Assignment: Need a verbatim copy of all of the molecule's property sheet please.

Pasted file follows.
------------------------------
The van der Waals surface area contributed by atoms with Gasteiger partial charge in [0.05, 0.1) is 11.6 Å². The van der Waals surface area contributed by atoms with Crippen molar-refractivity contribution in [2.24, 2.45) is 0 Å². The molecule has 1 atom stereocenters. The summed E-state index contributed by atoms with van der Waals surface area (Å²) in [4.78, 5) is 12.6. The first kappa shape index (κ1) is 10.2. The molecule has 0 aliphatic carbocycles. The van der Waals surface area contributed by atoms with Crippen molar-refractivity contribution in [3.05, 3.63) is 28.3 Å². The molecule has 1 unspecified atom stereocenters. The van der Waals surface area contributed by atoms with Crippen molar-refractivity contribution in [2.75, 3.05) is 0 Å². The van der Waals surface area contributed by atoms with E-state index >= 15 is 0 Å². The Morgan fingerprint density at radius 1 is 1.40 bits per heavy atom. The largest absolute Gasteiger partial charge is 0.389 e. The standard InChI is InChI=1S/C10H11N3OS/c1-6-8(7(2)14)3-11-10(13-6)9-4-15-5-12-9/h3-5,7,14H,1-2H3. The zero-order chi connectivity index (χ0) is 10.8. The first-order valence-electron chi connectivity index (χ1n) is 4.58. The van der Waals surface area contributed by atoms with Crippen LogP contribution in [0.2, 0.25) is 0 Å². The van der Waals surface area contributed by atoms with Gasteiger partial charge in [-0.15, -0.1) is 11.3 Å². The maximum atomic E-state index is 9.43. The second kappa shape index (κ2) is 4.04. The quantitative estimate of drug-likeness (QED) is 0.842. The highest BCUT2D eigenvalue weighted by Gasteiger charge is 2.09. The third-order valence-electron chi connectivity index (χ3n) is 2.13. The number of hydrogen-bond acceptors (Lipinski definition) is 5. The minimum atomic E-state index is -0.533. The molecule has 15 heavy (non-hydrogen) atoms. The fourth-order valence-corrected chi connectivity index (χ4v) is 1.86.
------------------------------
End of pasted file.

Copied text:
The van der Waals surface area contributed by atoms with Gasteiger partial charge in [0.05, 0.1) is 11.6 Å². The van der Waals surface area contributed by atoms with Crippen molar-refractivity contribution in [2.24, 2.45) is 0 Å². The molecule has 1 atom stereocenters. The summed E-state index contributed by atoms with van der Waals surface area (Å²) in [4.78, 5) is 12.6. The first kappa shape index (κ1) is 10.2. The molecule has 0 aliphatic carbocycles. The van der Waals surface area contributed by atoms with Crippen molar-refractivity contribution in [3.05, 3.63) is 28.3 Å². The molecule has 1 unspecified atom stereocenters. The van der Waals surface area contributed by atoms with Crippen molar-refractivity contribution in [2.75, 3.05) is 0 Å². The van der Waals surface area contributed by atoms with E-state index >= 15 is 0 Å². The Morgan fingerprint density at radius 1 is 1.40 bits per heavy atom. The largest absolute Gasteiger partial charge is 0.389 e. The standard InChI is InChI=1S/C10H11N3OS/c1-6-8(7(2)14)3-11-10(13-6)9-4-15-5-12-9/h3-5,7,14H,1-2H3. The zero-order chi connectivity index (χ0) is 10.8. The first-order valence-electron chi connectivity index (χ1n) is 4.58. The van der Waals surface area contributed by atoms with Crippen LogP contribution in [0.2, 0.25) is 0 Å². The van der Waals surface area contributed by atoms with Gasteiger partial charge in [-0.15, -0.1) is 11.3 Å². The maximum atomic E-state index is 9.43. The second kappa shape index (κ2) is 4.04. The quantitative estimate of drug-likeness (QED) is 0.842. The highest BCUT2D eigenvalue weighted by Gasteiger charge is 2.09. The third-order valence-electron chi connectivity index (χ3n) is 2.13. The number of hydrogen-bond acceptors (Lipinski definition) is 5. The minimum atomic E-state index is -0.533. The molecule has 15 heavy (non-hydrogen) atoms. The fourth-order valence-corrected chi connectivity index (χ4v) is 1.86.